Vlad Nancă @ ALERT studio (White Code) | NAG #9
The brilliant personal exhibition of Vlad Nancă, part of NAG #9, curated by Cătălin Burcea and entitled “From white square to white cube. Art history according to…/ The miseducation of…”, citing the names of architecture and art history personalities that have influenced and inspired the artist – Marcel Duchamp, Kazimir Malevich, Paul Klee, Piet Mondriaan, Ad Reinhardt, Andy Warhol, Carl Andre, Sol LeWitt, Donald Judd, Robert Morris, Ellsworth Kelly, Richard Serra, Superstudio, Enzo Mari, Hans Haake, Hans Hollein, Jean-Pierre Raynaud, Daniel Spoerri, Teodor Graur – is hosted by ALERT studio through April 30th (2-4 Mircea Vulcănescu Street, Bucharest).
The exhibition takes us back in time, from the moment when white tiles became a standard in kitchen design, to their inclusion in every kitchen of Socialist apartment blocks of Romania in the 70s and in the following years as well.
“When cholera was mapped in Victorian Britain, they soon realized that the areas with no sewage and lack of hygiene in the bathrooms and kitchens were the most affected ones. Measures were taken to fix this and from there on the ceramic tiles tend to lose their decorative purposes and gain practical ones by becoming standard in every household’s kitchen. In the 20th century, with the great help of Le Corbusier and functionalism, all of our kitchens have been equipped with grids of white tiles, looking more and more like hospital operating rooms than anything else. Nowhere has this been more visible than in the kitchens of Socialist apartment blocks of Romania in the 70s, where the 15×15 cm white tiles were omnipresent. In the same decade, a few thousand kilometers more to the west, in Italy, the radical architecture group Superstudio were proposing (a not so different) socialist utopia, with their flat, egalitarian Continuous Monument.”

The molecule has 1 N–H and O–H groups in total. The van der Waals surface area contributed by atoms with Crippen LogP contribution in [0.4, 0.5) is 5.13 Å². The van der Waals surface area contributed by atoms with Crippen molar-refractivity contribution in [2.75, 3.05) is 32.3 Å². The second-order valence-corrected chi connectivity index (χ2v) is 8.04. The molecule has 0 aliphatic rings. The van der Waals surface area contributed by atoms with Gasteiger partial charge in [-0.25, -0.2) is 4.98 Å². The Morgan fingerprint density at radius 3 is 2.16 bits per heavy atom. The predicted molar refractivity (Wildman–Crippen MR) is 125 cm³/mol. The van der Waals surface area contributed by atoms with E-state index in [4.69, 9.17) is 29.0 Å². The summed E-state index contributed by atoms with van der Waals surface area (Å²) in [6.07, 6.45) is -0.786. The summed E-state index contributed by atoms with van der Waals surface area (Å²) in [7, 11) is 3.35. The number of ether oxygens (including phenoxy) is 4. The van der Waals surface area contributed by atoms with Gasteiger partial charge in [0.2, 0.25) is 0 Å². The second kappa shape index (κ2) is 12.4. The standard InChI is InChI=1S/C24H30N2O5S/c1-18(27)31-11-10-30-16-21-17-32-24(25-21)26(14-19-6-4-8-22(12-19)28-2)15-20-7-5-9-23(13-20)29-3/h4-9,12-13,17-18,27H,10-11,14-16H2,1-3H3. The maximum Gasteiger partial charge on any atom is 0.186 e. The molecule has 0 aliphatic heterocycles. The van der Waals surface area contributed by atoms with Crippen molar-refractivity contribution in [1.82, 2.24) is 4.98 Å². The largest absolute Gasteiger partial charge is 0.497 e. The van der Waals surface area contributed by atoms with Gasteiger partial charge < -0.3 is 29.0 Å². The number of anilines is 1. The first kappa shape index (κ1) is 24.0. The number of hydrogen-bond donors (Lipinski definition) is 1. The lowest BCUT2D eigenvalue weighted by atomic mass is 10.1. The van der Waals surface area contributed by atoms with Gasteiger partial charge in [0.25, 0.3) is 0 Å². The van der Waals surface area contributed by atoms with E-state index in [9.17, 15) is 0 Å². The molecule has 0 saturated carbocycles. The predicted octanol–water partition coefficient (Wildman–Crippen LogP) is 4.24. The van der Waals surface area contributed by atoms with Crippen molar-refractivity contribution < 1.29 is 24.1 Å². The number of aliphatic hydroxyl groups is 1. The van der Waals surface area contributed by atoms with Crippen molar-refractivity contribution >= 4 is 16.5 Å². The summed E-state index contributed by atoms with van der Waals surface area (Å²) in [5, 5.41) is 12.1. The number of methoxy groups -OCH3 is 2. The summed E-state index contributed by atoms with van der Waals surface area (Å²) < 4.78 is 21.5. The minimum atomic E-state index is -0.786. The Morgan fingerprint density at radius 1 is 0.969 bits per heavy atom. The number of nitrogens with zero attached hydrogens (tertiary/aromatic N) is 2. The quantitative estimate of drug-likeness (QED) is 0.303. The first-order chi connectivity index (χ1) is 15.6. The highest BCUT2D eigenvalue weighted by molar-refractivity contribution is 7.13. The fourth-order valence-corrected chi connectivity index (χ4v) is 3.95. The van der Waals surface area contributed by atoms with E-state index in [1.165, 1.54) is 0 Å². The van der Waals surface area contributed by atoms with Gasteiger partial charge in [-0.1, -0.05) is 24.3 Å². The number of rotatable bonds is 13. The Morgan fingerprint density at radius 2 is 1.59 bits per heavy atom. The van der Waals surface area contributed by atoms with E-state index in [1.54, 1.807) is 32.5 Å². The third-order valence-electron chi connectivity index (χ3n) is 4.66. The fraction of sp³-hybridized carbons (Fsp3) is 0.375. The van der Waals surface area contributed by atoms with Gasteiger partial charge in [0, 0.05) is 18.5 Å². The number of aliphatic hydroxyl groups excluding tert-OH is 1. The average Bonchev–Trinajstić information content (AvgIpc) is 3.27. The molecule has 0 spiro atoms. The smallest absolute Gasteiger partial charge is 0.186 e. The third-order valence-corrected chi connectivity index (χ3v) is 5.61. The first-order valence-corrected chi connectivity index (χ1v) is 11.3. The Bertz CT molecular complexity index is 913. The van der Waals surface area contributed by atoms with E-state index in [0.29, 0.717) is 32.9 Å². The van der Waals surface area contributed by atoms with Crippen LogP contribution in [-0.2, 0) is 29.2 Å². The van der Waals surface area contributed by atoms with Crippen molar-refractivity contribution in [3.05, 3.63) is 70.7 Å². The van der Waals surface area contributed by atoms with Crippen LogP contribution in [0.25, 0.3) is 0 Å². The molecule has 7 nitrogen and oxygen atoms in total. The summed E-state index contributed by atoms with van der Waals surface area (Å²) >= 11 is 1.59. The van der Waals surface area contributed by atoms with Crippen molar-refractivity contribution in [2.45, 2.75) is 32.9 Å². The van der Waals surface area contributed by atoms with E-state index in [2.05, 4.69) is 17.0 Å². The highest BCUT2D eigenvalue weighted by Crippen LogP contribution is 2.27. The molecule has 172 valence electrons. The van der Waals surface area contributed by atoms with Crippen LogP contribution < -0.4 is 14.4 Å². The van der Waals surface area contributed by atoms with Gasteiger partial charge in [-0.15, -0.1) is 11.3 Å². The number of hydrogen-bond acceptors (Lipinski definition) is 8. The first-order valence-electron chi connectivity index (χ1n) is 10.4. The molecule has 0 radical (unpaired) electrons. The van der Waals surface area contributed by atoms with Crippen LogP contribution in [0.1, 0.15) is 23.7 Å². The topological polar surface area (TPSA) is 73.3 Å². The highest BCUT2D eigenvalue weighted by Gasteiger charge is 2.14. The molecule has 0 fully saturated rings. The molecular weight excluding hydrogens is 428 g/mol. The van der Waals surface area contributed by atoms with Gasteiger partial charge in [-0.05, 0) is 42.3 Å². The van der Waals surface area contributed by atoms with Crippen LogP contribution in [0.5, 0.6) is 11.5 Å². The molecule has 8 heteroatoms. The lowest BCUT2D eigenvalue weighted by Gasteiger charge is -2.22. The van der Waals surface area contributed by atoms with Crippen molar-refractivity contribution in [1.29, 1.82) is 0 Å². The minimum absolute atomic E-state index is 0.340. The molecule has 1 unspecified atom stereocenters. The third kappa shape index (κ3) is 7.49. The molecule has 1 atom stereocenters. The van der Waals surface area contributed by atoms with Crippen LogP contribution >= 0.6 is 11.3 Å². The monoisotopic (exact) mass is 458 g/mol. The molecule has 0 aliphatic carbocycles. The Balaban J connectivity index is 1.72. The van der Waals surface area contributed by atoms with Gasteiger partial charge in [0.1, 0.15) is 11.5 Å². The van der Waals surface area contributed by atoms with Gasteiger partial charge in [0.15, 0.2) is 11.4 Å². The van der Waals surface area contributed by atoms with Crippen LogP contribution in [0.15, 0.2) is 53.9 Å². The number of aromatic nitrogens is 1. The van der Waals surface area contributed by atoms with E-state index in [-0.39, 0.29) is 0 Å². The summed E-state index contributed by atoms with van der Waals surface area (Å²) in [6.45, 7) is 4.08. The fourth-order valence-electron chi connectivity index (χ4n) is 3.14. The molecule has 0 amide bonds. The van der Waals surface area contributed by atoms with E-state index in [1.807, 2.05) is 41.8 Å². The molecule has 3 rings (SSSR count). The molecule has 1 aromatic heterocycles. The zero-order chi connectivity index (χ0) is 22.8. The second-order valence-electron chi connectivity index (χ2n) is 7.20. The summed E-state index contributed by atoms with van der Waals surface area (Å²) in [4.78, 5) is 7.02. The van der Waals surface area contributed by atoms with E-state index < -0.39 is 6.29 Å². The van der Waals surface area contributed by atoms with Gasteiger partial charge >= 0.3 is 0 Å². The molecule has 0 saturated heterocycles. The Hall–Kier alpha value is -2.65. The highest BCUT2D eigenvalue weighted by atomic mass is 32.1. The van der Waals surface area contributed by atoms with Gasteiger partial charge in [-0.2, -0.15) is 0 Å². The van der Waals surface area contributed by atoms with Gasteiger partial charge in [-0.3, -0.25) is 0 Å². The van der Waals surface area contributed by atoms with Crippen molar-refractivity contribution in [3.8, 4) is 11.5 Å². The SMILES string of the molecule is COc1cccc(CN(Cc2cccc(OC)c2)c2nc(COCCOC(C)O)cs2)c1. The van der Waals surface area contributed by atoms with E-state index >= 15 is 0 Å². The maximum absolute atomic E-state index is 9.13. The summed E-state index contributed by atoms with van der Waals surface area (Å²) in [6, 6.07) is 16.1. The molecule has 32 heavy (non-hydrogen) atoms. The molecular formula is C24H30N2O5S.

“Borne along by a fashionable Marxist undercurrent, Superstudio developed an extreme aesthetic that looked like modernism run wild and yet purported to offer an egalitarian utopia freed from the cycle of consumption. Superstudio’s Continuous Monument, developed in a series of collages and storyboards in 1969, is a vision of total urbanisation. There is nature and then there is the city, a single giant structure stretching across the landscape. The city’s form is determined by a geometric accumulation of white cubes – and if cities can be achieved simply by multiplying these basic components then there is no need any more for architects.” Justin McGuirk, icon 001 (April 2003)
As in the case of refrigerators, people found a way to escape the exhausting and flat whiteness of the tiles, by adding certain elements to interrupt the infinite white. There were no creative exits, but the small branded labels from products such as Dole bananas and flower pots would be used to somehow hide the tiles, as a way to forget their annoying existence.
Photos: The re:art / Info: ALERT studio